Brief History of Sinharaja Forest Reserve

There is a protected forest area in southwestern Sri Lanka called the Sinharaja Forest Reserve. It contains the island's largest remaining tract of undeveloped tropical forest. Its altitude varies from about 300 to about 1,170 meters. An area of 8,864 ha includes a proposed forest reserve of 2,772 ha and an existing forest reserve of 6,092 ha. This slim strip of the undulating territory consists of mountains and valleys tied together by an extensive network of waterways and creeks.

These many rivers, streams, and smaller tributaries form a complex drainage system that empties into both the southern and northern hemispheres. The Napola Dola, Koskulana Ganga, and Kudawa Ganga all drain into the Gin River on the south edge of the forest. In contrast, the Kalu River drains into it on the northern border. Most precipitation occurs during the southwest monsoon from May to July and the northeast monsoon from November to January. The average annual rainfall fluctuated between 3,600 and 5,000 millimeters during the last 60 years.

Sinharaja Rain Forest has always been shrouded in mystery, and its secretive past adds to that allure. Because "Sinha" means "lion" and "raja" means "king" in Sinhala, the name "Sinharaja" translates to "the lion king." Legend has it that the Sinhala people of Sri Lanka are descended from the progeny of a princess and a lion king from the forest. According to the legend, the lions of the woods dropped from this pairing. Historical data suggest that Sinharaja is home to one of the world's least degraded and most ecologically significant of Sri Lanka's remaining lowland rainforests.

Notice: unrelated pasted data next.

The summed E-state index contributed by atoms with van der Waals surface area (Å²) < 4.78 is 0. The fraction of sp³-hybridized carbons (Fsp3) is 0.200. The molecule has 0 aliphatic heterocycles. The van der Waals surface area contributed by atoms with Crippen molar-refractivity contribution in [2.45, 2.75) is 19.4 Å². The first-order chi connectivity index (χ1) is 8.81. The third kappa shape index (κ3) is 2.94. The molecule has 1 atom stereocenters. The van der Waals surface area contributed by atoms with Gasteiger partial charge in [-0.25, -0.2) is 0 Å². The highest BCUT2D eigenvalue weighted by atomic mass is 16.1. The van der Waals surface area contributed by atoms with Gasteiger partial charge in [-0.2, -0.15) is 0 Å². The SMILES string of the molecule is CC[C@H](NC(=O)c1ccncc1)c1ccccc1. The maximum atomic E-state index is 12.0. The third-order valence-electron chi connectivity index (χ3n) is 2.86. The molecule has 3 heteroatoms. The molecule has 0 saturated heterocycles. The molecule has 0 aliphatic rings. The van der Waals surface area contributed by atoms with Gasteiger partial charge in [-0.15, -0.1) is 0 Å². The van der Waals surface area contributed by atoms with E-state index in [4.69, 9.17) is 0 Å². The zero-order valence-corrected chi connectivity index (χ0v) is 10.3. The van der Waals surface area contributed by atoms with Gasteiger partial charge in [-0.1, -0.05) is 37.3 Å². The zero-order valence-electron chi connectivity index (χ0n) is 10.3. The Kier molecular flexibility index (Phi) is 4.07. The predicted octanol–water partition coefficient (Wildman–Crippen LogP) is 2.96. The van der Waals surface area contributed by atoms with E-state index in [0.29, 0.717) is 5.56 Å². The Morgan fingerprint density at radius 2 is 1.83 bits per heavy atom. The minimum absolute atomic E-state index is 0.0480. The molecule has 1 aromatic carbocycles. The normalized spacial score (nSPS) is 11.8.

Most of the forest's interior was designated a forest reserve on May 3, 1875, marking the beginning of the illustrious history of conservation for the area. In 1978, the Sinharaja forest proclaimed a Man and Biosphere Reserve (MAB) as a single example of the Tropical Humid Evergreen Forest ecosystem in Sri Lanka. Doing so ensures that the forest will be there for future generations to enjoy.

It is also included in UNESCO's International Network of Biosphere Reserves because of its exemplary preservation efforts. In 1988, Congress approved the National Heritage Wilderness Land Act, which made it possible to protect this region as a national wilderness. Also, the World Heritage Convention included it in its list of protected sites in 1989. One of Sri Lanka's natural resources has received this honor for the first time. Biologically speaking, the Sinharaja forest's plants are a remnant from Gondwanaland, providing new light on continental drift phenomena.

Furthermore, nowhere else can you find a finer resource for investigating how biological evolution occurs than here. The Sinharaja primary zone is a highly significant geological feature. The reserve is inside the transition zone between two major bedrock characteristics of Sri Lanka: the southwestern and the highland groups.

At least 139 plant species are endemic to Sinharaja and can only be found there. In particular, mammals, birds, and butterflies all have species compositions higher than 50%. In reality, the Sinharaja Forest Reserve is a conservation area large enough to support both the maintenance of ongoing biological evolutionary processes and the in-situ preservation of rare and exotic species. Detailed research conducted in Sinharaja over many decades with the correct methodology led to these conclusions.